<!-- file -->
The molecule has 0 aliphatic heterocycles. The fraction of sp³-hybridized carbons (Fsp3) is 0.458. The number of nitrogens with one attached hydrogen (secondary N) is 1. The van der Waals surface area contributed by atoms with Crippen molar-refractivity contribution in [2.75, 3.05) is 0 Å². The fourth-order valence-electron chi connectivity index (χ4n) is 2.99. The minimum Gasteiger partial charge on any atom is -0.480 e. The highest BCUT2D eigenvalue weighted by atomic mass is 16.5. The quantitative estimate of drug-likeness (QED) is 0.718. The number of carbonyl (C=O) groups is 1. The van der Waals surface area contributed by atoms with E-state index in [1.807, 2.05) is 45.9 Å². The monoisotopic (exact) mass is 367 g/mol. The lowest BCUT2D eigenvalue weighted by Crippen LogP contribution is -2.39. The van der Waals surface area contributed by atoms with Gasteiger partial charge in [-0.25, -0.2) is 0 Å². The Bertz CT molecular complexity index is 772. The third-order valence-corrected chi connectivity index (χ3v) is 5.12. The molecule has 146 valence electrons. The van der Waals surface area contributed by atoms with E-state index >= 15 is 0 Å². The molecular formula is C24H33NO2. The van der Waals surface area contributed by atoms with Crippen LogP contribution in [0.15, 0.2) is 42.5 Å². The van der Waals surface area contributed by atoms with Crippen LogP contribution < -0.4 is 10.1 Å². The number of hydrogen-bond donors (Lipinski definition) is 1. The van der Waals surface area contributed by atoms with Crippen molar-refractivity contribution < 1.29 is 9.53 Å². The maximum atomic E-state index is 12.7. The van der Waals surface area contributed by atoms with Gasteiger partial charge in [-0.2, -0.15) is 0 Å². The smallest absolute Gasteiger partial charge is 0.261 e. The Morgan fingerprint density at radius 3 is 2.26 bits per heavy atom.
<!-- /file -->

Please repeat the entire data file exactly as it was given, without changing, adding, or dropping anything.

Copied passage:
The molecule has 0 aliphatic heterocycles. The fraction of sp³-hybridized carbons (Fsp3) is 0.458. The number of nitrogens with one attached hydrogen (secondary N) is 1. The van der Waals surface area contributed by atoms with Crippen molar-refractivity contribution in [2.75, 3.05) is 0 Å². The fourth-order valence-electron chi connectivity index (χ4n) is 2.99. The minimum Gasteiger partial charge on any atom is -0.480 e. The highest BCUT2D eigenvalue weighted by atomic mass is 16.5. The quantitative estimate of drug-likeness (QED) is 0.718. The number of carbonyl (C=O) groups is 1. The van der Waals surface area contributed by atoms with E-state index in [1.807, 2.05) is 45.9 Å². The monoisotopic (exact) mass is 367 g/mol. The lowest BCUT2D eigenvalue weighted by Crippen LogP contribution is -2.39. The van der Waals surface area contributed by atoms with Gasteiger partial charge in [-0.25, -0.2) is 0 Å². The Bertz CT molecular complexity index is 772. The third-order valence-corrected chi connectivity index (χ3v) is 5.12. The molecule has 146 valence electrons. The van der Waals surface area contributed by atoms with E-state index >= 15 is 0 Å². The molecular formula is C24H33NO2. The van der Waals surface area contributed by atoms with Crippen LogP contribution in [0.15, 0.2) is 42.5 Å². The van der Waals surface area contributed by atoms with Crippen LogP contribution < -0.4 is 10.1 Å². The number of hydrogen-bond donors (Lipinski definition) is 1. The van der Waals surface area contributed by atoms with Crippen molar-refractivity contribution < 1.29 is 9.53 Å². The maximum atomic E-state index is 12.7. The van der Waals surface area contributed by atoms with Gasteiger partial charge in [-0.2, -0.15) is 0 Å². The smallest absolute Gasteiger partial charge is 0.261 e. The Morgan fingerprint density at radius 3 is 2.26 bits per heavy atom.